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As an agronomist, I am curious about what well-performing putting greens have in common. Are there things that good putting greens have in common, or are there many different paths to the same destination? How does performance fluctuate during a year, or among many years? When I ask these questions in the field, I find there are few golf courses that collect and consolidate information about putting green performance and management inputs that would allow them to provide definitive answers.

In 2018, USGA agronomist Addison Barden and I embarked on a project with six different golf courses to answer these questions by collecting daily putting green management information. Through this process of data collection and analysis, we hoped the participating golf course superintendents would use this newly accumulated information to make decisions that would smooth out the peaks and valleys in putting green performance and optimize the allocation of resources in managing their putting greens. This article will share a few details about the project, what we learned, and how you might use data collection to improve management at your golf course.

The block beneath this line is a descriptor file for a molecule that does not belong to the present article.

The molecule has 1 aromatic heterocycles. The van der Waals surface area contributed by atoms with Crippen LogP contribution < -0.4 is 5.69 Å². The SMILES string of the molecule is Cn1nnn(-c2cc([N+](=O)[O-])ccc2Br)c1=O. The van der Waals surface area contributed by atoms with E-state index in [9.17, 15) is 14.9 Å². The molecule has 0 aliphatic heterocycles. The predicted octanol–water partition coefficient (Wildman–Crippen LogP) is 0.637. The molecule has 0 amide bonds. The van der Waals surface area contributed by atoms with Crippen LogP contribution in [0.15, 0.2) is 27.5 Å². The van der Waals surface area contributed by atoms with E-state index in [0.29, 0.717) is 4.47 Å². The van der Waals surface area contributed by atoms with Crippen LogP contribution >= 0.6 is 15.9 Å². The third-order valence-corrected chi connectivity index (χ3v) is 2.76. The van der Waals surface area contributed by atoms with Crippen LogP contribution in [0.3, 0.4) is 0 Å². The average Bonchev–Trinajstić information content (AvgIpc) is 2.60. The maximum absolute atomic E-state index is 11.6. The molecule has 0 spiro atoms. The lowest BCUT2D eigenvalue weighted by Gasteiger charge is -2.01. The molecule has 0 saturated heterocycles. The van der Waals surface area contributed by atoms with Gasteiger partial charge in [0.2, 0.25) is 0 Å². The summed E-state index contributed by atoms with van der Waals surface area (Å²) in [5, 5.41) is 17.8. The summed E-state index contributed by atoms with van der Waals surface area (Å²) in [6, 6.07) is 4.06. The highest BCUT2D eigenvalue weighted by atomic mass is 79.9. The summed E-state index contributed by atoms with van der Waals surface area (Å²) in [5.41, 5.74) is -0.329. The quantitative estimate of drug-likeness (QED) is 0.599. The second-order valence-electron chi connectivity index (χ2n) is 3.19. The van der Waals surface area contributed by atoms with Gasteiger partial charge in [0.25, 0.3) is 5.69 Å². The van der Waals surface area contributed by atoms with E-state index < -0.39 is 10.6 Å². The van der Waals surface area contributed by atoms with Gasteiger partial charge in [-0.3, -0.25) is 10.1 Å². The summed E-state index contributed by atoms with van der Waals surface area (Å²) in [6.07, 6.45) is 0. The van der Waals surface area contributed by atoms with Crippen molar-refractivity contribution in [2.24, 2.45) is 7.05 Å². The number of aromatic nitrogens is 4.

The Project

When we embarked on this putting green surface management data collection project, we wanted to make data collection as efficient as possible by measuring only the variables that would provide the most helpful information. We chose to keep the project simple and asked for measurements to be taken on only one putting green for each course. We asked the superintendents to select an average putting green and avoid their best or worst putting greens.

Step 1: What to Measure

Our first decision was to determine how we were going to measure performance. Ultimately, we identified green speed and clipping volume as our key performance indicators. Each day, superintendents measured green speed from the exact same location on the same putting green. They also collected clippings from that green.

Next, we identified the variables we thought contributed most to those performance indicators. In other words, we had to decide which inputs and practices contributed most to green speed and clipping volume. We created a spreadsheet for each course and asked them to enter information every day about 12 distinct items that fit under the broad categories of key performance indicators, cultural inputs and surface maintenance practices.

Key Performance Indicators

  • Green speed
  • Clipping volume

Cultural Inputs and Conditions

  • Nitrogen applications and rates
  • Topdressing applications and rates
  • Plant growth regulator applications and rates
  • Temperature – daily high and low

Surface Maintenance Practices

  • Mowing height
  • Mowing frequency